This is the second part of my post on homemade bacon experiments. In part 1, I described the prep and curing process. After that was done, everything sat sealed up in the fridge for 5 days to let the cure do its magic.
On the 6th day, I took the bacon out of the vacuum sealed bags and gave it a good rinse. This is an important step and if you don’t rinse the cure mixture off, you’ll end up with a very salty final product. It’s a good idea at this point to slice a small piece off and fry it up to taste. If it’s too salty, you can let the pork belly soak in some cold water in the fridge. Soak it for an hour, cut a piece off to cook and test, and repeat with fresh water until the salt level is where you want it.
The next step is to let the bacon air dry to form a pellicle. A pellicle is a layer of protein that forms on the surface as the belly air dries. Smoke particles stick more evenly to a dry piece of pork belly (something to keep in mind when adding liquids such as maple syrup before smoking). I do this by putting the pork belly slabs on racks in my fridge – overnight is best, but a few hours will do.
Finally, the bacon is ready to be smoked. I do this on my homemade drum smoker, with a temperature between 200-225f until the internal temperature hits about 150f. This usually takes about 2-3 hours. I’ve played with using different types of wood, and tend to use either apple or cherry for a milder, sweeter smoker, or hickory for a stronger smoke flavour.
Once the bacon is off the smoker I’m always tempted to just dive right in and start slicing, but you have to let it rest. The liquid inside needs to settle, and the fat needs to cool. If you cut right into it, you’ll get a big sloppy mess. Cold bacon is also much easier to cut into even slices. I leave it covered on the counter for 30 minutes to cool, then into the fridge for at least a couple of hours. It’s already been at least a week long process at this point, so why rush now?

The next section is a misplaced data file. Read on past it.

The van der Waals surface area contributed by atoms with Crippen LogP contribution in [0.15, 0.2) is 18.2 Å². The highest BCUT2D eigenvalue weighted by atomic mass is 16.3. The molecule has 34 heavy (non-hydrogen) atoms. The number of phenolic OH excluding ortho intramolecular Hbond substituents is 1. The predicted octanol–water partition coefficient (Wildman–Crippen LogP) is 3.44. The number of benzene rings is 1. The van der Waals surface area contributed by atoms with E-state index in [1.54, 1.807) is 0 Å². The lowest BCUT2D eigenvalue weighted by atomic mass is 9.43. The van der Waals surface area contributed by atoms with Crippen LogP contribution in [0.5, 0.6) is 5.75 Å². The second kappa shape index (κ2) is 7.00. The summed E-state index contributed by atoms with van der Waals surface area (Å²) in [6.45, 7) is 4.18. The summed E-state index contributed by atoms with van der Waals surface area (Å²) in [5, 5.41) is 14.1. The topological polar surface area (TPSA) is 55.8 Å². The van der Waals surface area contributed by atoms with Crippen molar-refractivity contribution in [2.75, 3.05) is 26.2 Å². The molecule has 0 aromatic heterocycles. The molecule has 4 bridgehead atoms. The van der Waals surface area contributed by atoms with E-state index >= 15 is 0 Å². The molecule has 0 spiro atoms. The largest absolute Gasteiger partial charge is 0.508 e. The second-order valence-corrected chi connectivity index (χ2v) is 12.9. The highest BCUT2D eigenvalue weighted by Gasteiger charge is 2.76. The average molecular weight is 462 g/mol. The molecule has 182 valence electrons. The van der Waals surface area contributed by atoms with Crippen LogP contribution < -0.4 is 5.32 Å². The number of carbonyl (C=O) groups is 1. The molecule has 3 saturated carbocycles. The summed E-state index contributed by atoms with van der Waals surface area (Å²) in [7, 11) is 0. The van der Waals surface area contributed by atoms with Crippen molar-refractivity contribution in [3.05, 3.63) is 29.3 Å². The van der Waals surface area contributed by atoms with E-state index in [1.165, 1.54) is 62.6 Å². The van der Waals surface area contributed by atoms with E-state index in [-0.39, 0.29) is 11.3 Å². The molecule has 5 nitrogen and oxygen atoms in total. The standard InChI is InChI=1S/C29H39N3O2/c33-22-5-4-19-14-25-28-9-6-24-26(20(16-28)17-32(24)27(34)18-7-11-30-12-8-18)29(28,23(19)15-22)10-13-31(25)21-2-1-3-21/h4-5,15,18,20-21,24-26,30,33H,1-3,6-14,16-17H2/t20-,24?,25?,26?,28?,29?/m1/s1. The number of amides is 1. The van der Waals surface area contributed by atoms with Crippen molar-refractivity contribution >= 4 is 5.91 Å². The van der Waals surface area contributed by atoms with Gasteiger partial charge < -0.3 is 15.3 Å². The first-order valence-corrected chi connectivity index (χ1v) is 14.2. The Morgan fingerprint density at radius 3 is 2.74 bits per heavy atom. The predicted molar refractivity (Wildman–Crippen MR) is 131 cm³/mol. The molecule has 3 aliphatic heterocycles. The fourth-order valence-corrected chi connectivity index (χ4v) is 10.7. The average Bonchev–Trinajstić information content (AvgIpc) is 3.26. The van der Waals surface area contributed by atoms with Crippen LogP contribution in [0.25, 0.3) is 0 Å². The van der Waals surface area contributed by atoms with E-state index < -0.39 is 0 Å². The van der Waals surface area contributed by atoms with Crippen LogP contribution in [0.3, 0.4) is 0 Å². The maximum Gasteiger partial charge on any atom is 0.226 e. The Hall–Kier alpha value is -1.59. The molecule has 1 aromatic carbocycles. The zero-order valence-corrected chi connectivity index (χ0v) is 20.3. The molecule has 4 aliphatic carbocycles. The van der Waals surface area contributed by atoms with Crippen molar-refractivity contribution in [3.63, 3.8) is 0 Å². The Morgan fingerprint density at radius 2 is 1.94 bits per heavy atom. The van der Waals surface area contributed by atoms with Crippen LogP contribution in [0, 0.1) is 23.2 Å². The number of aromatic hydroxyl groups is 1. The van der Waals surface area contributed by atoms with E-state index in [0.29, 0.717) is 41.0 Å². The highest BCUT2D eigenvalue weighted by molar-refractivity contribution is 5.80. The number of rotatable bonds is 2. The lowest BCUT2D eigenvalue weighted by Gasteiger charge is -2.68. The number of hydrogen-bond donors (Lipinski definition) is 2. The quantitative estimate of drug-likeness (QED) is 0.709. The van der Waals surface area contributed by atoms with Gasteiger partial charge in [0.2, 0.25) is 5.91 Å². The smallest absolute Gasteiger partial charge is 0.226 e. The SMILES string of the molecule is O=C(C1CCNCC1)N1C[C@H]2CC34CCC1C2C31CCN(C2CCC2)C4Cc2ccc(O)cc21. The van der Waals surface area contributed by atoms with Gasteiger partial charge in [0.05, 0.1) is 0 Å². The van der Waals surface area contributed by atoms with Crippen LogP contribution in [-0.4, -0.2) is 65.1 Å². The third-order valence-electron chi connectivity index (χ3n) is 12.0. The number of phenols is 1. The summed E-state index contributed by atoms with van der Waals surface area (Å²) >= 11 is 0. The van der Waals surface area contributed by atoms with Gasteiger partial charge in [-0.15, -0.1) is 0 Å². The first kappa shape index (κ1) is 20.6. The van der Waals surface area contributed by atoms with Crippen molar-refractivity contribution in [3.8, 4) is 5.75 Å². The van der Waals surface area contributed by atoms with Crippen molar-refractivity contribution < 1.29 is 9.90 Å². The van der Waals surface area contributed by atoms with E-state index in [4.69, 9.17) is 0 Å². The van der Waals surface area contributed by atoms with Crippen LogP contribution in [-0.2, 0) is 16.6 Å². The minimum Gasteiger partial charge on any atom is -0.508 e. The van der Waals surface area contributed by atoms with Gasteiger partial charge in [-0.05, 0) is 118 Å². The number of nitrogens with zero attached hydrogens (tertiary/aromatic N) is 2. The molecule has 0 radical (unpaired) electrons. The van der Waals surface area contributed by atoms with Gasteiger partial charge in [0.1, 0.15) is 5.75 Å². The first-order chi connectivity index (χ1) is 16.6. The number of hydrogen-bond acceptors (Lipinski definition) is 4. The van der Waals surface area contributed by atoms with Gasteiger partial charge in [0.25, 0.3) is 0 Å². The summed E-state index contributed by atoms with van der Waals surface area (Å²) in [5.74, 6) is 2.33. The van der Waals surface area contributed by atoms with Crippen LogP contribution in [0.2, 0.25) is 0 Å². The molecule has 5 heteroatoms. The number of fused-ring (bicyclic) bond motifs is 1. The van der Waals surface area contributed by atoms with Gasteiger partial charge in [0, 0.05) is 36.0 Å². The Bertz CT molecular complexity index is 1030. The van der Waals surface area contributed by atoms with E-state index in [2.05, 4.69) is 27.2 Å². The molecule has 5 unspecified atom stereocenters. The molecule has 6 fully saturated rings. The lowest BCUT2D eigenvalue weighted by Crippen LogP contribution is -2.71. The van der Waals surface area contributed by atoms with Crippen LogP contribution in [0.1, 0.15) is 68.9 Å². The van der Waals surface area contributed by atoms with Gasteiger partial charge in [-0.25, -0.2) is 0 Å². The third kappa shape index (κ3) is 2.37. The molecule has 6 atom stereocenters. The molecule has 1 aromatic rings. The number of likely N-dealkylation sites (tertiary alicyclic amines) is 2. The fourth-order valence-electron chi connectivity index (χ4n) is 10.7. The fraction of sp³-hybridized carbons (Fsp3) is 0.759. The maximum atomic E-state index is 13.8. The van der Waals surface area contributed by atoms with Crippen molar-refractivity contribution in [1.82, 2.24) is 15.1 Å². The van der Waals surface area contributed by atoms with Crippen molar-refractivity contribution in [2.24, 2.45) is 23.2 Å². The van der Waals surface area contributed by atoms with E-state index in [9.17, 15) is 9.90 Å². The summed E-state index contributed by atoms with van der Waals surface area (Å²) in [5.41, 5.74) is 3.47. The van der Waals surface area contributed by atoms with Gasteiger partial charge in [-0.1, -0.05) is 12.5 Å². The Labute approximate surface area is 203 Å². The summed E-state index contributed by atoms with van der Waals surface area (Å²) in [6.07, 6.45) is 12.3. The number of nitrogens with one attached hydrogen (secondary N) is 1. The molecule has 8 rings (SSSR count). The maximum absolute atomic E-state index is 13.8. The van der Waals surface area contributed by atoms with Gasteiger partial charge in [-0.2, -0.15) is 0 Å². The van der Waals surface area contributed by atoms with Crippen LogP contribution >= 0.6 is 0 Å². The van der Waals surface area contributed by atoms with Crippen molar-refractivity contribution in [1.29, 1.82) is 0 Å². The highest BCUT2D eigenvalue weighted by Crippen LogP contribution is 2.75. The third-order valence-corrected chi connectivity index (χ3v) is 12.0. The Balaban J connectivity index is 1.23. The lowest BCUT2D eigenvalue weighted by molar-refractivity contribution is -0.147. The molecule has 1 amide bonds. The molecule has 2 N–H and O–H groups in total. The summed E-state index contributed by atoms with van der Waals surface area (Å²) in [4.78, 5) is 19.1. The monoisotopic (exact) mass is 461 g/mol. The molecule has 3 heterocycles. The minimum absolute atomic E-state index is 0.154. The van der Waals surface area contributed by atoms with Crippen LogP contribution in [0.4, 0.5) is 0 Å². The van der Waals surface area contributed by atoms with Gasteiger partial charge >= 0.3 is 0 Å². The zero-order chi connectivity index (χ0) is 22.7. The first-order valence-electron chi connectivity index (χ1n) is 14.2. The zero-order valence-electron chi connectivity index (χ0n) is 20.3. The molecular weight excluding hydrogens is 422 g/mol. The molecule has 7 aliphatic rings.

Once it’s rested and cooled off, the bacon is finally ready to be cut and enjoyed. One of the best parts about making your own bacon is that you can cut it up however you want. Thin slices if you want it to crisp up nice, or thicker slices if you want it a little meatier. I got all 8 flavour experiments cut up, then tried them all out (of course). Below are my notes on the different flavours:
This bacon is cured, so in the fridge, it’ll be good for 2-3 weeks at least, and for months in the freezer as long as it’s sealed up air-tight. I give a lot of these experiments away to get feedback, so it’s not like these will stay in the freezer long anyway.
So, after a week, the result ended up being about 10 pounds of bacon, 3 flavours that came out awesome, 3 that need some work, and 2 that weren’t so great. Every time I do this I learn more, and I’ll keep working on the process to get better and better results.
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